Fresh Blood By Halloween

23 January 2012

Psycho, The Shining, Seven... these movies are gory, have edge-of-your-seat suspense and just downright frightening. And with the Halloween season just around the corner, they are the hottest DVDs to rent this time of year.

Did You Know?
Alfred Hitchcock famously used Bosco chocolate syrup as fake blood in the movie Psycho

But apart from the haunting music and darkly lit scenes, there is another thing that these movies have in common that characterize them as thrilling horror films: Blood. But there's more to blood than the fact that it oozes and seems to be the sign, at least in horror films, of the end of some innocent victim's life. So just what's blood all about?

Blood 101

The red stuff in your veins is called whole blood and is what keeps you alive. It is important for delivering nutrients and minerals, transporting oxygen and hormones, and removing harmful waste products. Without blood, the human body would stop working.

Did You Know?
To fake bullet shots in movies, small explosive charges are attached to latex "blood bags," filled with a bright red, gelatin-based fluid, and are placed beneath the actor's clothing. When detonated, the bags burst, sending the fluid flying and simulating a gun shot.

There are two main types of cells in your blood. Red blood cells are small disc shaped cells that contain the compound haemoglobin. They carry oxygen to tissues and are responsible for removal of carbon dioxide through the lungs. The other cells, called white blood cells or leukocytes, are the ones that fight infections and diseases.

Unlike the large gash wounds you see in horror films that cause blood to ooze uncontrollably, when you have a minor cut, the bleeding typically stops within a few minutes. This is because of the clotting activity brought on by cell fragments present in the blood known as platelets. Without blood platelets, you would bleed to death.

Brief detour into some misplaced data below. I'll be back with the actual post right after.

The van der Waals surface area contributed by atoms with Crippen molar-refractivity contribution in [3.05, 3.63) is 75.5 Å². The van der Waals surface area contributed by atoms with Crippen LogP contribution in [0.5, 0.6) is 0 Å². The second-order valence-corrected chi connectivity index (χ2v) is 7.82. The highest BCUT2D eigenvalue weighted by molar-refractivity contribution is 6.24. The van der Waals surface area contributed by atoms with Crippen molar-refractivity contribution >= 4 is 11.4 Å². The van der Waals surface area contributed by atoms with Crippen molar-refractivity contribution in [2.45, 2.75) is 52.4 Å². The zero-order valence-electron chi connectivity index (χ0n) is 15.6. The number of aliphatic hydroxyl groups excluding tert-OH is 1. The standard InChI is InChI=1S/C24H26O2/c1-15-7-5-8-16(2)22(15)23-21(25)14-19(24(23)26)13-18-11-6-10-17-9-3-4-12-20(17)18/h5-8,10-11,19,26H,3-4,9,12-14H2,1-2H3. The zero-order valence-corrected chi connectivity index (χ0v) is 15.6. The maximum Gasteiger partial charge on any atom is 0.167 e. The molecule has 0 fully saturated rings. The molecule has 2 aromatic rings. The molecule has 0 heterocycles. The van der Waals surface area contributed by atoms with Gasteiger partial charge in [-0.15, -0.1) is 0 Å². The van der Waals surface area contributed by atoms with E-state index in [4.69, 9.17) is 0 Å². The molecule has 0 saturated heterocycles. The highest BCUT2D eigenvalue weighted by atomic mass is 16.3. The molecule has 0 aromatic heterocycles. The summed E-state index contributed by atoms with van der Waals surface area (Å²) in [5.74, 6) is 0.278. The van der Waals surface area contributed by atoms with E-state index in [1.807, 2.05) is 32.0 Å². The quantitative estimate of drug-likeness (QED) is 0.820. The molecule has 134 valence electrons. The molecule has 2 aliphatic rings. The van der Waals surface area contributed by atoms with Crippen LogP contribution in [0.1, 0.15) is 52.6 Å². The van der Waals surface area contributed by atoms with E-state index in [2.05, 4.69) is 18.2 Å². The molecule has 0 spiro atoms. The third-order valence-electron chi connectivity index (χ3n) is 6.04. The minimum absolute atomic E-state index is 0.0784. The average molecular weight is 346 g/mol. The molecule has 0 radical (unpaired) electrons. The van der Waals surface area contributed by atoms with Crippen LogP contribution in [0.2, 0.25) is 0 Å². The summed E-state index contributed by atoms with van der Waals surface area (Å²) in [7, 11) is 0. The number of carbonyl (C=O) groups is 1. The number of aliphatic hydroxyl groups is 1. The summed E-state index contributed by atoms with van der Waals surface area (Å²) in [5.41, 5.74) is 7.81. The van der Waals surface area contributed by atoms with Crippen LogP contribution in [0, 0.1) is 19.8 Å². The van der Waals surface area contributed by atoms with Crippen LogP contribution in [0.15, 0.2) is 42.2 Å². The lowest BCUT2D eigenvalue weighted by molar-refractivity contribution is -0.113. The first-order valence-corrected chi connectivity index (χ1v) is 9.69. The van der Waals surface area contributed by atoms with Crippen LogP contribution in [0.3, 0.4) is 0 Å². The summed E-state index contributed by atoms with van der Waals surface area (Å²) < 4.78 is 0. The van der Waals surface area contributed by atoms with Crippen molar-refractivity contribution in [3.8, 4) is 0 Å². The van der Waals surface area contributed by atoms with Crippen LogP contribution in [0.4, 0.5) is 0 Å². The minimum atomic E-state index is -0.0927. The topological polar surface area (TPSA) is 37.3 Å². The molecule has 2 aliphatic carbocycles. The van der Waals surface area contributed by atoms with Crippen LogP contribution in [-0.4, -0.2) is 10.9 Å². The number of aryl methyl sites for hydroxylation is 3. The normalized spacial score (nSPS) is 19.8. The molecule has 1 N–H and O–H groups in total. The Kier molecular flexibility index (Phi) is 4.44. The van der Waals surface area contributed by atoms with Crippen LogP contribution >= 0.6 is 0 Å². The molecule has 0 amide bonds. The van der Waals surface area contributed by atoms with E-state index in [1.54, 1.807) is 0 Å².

All of these cells are all suspended in a transparent, straw-coloured liquid called plasma. Plasma makes up 55% of the total blood volume and distributes nutrients to tissues and transports waste products to the lungs, liver and kidneys, which expel them. It also contains many clotting factors.

Did You Know?
Blood products have different shelf live. Platelets last for only 5 days, red blood cells last for only 42 days and plasma can last for up to ten years!

Blood Types

By now you know that the blood you've got running through your veins is vital to sustaining life. There are many situations though, such as car accidents or surgeries, when people need donated blood to stay alive.

You've probably heard that there are different types of blood and that any blood a person receives has to match the blood already in their body. The most well know and medically important blood types are of the ABO blood group which includes A, B, AB and O.

Did You Know?
The first blood bank wasn't created until 1917

These blood types are based on the presence or absence of antigens (specific proteins that stimulate an immune response by causing antibodies to be produced), that are present on the surface of the red blood cells. For example, people with type A have A antigens on the surface of their red cells.

Did You Know?
Blood types weren't discovered until 1900 by Dr. Karl Landsteiner

Blood Donation

When someone donates blood, typically whole blood, small samples are sent for testing while the remainder of the whole blood is shipped to the laboratory and divided into three primary products: plasma, red blood cells and platelets.

This is so the blood can be used for different things. For example, cancer patients often rely on platelets as part of their regular and ongoing treatment, while plasma is often used to treat anyone who has suffered a serious burn or shock. Red blood cells on the other hand are often used in surgeries or if someone is in an accident and has lost a lot of blood.

You might have heard an advertisement saying that "one blood donation can save three lives"; the ability to separate whole blood is why.

Did You Know?
Different medical procedures require varying amounts of blood. Coronary Artery Bypass may require 1-5 units of blood, whereas a liver transplant can use up to 100 units!

So the next time that you slip in a movie like The Silence of the Lambs or some other horror flick into your DVD player, you'll know that blood is more than just a red gory fluid — it's a fluid full of life!

Learn More!

Canadian Blood Services: As Count Dracula might say, "We want your blood." Information on Donations, Volunteering and More!

F Hema-Quebec

What's Your Type?

Can your blood type determine your personality and careers? Click to find out.

How to Make Fake Blood like in the Movies!

Even though she talks and writes about blood every day, Jennifer still has trouble looking at her own. She uses her BA in Communications from Simon Fraser to raise awareness about blood donation as the Communications Specialist at Canadian Blood Services, B.C. & Yukon.


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